Should historians really do something that church officers have been ordained to do? Historians may not think they are experts of have spiritual authority, but shouldn’t they notice the sort of finality implied in their judgments? And why don’t they see (if they don’t) how much their work overlaps with that of churches? You have to wonder if someone like Fea thinks he is a better judge of Wheatley than the officers at her Congregational church then, or Protestants today who have to make determinations all the time about believers’ faith?

That’s one of the reasons someone could write this (all you need to do is change some of the names):

An evangelical (with Internet access, at least) trying to make sense of his or her religious identity has much from which to choose thanks to the parachurch ministries of Graham The Gospel Coalition, LaHaye Tim Keller, and Dobson John Piper. But without even raising questions of quality of the material, an evangelical in the United States has no reason to hold or follow any of the teachings or practices recommended by the largest evangelical outlets in the country. Being an evangelical requires very little and that is partly the function of the parachurch. Parachurch ministries have no binding address. Instead the relationship between them and those who buy their products or give to their works is largely analogous to that between a business and consumers. Parachurch organizations have the goal of adding to mailing lists in order to increase the chances of raising more revenue through direct mail appeals. Most of the books and tapes they produce become incentives for donors to give more. Of course, their effort is to further an awareness of Christ and to instruct in the ways of Christianity. But the parachurch, by virtue of its economy of scale, sends a message about evangelicalism that may actually impede its religious objectives: to be an evangelical is to be in a perpetual frenzy of trying to get more — more money, more contributors, more access, more zeal, and of course more believers.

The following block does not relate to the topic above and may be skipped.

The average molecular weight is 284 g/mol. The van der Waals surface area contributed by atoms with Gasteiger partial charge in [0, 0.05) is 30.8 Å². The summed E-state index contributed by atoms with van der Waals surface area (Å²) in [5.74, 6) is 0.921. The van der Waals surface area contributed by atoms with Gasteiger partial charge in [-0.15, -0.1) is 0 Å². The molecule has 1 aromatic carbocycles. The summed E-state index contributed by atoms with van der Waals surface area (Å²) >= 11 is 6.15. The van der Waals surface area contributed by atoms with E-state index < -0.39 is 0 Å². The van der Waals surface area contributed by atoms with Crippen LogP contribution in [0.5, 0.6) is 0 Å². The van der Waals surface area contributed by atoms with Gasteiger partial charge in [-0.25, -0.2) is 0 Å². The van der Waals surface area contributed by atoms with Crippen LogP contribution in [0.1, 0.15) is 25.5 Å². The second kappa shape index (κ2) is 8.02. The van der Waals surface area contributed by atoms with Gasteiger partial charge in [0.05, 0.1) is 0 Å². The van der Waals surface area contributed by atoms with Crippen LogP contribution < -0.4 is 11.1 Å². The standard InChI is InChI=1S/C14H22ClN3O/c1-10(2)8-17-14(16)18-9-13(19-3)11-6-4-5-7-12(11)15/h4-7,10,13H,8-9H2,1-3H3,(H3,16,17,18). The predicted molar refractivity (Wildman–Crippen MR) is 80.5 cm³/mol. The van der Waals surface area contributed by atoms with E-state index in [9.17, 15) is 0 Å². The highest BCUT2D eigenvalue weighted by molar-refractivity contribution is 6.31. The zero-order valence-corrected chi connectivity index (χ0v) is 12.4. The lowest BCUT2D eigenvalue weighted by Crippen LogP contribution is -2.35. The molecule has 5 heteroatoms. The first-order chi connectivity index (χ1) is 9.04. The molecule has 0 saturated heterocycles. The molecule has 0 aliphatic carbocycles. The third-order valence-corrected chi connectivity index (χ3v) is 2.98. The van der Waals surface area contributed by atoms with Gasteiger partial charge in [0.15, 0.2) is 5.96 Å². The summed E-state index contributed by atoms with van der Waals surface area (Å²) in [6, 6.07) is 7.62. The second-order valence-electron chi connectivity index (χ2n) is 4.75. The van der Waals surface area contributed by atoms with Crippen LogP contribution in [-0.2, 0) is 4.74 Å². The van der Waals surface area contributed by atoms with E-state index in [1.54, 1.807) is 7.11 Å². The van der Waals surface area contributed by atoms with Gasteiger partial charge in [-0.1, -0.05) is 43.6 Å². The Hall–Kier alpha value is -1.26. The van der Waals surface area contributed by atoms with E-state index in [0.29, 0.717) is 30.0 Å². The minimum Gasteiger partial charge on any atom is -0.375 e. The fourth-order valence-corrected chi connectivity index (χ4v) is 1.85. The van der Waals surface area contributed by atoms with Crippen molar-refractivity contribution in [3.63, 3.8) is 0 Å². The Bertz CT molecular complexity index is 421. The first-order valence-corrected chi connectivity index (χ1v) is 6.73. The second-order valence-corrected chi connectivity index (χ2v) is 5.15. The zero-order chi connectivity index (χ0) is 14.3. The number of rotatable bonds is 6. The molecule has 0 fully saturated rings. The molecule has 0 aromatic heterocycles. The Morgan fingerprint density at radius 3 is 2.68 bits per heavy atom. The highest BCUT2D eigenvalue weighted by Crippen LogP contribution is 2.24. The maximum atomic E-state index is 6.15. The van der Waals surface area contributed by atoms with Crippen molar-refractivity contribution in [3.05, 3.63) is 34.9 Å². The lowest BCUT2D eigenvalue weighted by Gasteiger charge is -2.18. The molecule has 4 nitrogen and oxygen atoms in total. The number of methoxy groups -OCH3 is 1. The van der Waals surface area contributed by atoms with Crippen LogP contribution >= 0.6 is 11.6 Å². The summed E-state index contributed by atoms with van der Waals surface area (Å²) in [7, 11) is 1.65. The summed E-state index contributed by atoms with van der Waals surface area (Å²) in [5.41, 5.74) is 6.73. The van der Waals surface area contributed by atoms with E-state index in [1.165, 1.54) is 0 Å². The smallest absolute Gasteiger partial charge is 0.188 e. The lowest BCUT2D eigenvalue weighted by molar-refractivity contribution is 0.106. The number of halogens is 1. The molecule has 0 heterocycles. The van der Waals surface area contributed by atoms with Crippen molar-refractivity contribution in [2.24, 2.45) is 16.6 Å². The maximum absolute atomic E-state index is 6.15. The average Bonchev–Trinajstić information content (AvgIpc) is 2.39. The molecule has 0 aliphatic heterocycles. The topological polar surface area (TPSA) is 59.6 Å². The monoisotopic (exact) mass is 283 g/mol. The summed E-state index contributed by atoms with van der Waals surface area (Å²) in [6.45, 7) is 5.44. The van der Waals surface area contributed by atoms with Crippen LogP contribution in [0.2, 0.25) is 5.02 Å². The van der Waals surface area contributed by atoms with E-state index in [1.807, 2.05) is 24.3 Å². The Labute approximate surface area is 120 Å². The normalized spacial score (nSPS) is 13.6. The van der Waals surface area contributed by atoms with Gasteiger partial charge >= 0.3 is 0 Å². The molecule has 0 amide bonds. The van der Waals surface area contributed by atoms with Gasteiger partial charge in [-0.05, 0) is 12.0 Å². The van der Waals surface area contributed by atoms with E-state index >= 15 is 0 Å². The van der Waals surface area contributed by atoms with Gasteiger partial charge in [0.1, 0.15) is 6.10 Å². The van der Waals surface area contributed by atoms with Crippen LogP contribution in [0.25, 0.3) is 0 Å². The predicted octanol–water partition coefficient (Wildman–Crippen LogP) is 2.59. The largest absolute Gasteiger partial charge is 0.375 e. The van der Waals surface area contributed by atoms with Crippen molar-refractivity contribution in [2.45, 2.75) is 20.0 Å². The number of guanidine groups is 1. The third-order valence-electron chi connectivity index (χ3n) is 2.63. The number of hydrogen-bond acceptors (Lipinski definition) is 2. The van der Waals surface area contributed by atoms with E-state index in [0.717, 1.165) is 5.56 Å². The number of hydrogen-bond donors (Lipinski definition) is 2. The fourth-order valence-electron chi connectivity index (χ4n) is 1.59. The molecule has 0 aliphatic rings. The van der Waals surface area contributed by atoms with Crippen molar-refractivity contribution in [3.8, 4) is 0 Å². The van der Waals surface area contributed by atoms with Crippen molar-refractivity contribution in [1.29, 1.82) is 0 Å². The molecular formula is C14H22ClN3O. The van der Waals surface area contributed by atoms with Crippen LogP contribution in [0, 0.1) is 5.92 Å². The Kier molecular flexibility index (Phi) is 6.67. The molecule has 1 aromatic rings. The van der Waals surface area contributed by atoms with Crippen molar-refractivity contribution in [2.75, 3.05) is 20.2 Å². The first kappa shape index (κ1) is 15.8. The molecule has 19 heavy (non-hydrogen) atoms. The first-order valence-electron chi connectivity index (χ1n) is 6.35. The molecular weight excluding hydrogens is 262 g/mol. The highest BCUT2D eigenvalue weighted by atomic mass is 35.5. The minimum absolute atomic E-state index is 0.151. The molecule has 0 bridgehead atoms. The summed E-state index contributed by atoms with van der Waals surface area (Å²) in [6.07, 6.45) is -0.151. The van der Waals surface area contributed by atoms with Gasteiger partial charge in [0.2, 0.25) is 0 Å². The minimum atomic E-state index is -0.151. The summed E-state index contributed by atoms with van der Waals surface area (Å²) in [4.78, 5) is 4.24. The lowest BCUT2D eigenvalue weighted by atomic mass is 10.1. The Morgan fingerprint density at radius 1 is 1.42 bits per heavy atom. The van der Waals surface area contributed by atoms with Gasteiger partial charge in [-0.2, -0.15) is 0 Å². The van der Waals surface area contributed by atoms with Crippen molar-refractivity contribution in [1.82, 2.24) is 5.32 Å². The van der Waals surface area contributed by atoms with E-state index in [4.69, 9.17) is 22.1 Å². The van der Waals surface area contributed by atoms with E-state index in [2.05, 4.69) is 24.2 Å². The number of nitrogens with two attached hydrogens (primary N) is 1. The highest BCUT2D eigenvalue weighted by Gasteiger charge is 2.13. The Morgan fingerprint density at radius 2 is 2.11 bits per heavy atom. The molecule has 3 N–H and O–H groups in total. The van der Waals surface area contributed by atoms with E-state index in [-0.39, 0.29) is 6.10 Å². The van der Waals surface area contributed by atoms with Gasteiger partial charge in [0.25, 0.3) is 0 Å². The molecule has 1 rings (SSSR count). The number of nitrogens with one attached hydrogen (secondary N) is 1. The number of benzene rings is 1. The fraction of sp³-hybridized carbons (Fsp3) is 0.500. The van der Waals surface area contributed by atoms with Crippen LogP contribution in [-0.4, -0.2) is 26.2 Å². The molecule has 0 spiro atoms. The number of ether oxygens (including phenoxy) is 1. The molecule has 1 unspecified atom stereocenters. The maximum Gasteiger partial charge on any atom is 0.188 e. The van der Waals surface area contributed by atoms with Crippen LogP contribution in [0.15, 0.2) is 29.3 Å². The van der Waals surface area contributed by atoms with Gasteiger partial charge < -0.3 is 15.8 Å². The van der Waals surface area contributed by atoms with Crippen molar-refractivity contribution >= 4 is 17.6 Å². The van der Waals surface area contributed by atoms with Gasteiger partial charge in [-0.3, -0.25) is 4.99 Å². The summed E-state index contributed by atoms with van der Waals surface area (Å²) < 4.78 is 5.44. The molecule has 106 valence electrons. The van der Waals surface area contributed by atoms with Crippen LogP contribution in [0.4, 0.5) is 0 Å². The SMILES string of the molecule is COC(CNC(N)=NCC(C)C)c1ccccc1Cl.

Very different is the sense one receives when inquiring what it means to be a Pentecostal or a Lutheran. Here the expectations are firmer, the identity clearer and the requirements for belonging concrete. Churches, unlike parachurch entities, have creeds which let members or folks contemplating membership know the content of the denomination’s faith. Churches also have structures of governance that provide a mechanism of accountability that is very different from the market model that determines which parachurch celebrities are the most popular, and so authoritative. These forms of church government do more than set limits on church officers but also are public structures in the sense that members and non-members alike can figure out what the rules are and whether a church is abiding by them. Decisions of parachurch agencies, because less public and more like a business, have the potential of being arbitrary. Churches also have a common set of liturgical resources, like hymnals, that give members a common vocabulary for worship. Indeed, churches generally gather once a week for worship, thus counteracting the anonymity that characterizes mass marketing entities such as parachurch agencies. Such local knowledge comes with a price. It means having to get along with other church members who may not be the best pot-luck supper companions. But its benefits include forms of discipleship and diaconal assistance that parachurch efforts can hardly provide, thanks both to the latter’s international scale and steady pitches for support.

If being an evangelical is liking Billy Graham Jonathan Edwards, with a spot in one’s heart reserved for an occasional fling with James Dobson Jerry Falwell, Jr. or Tim LaHaye Thabiti Anyabwile, then being evangelical requires very little from its adherents. One would be hard pressed to imagine how evangelicalism could take the concrete form of a church with a creed, set order for worship, and rules for ordination. (Deconstructing Evangelicalism)

You might think that historians who study Christianity would have a sense that the standards of churches matter in understanding the Protestant past. But the study of evangelicalism, just like born-again Christianity itself, is indifferent if not hostile to the subtleties of organized, institutional churches.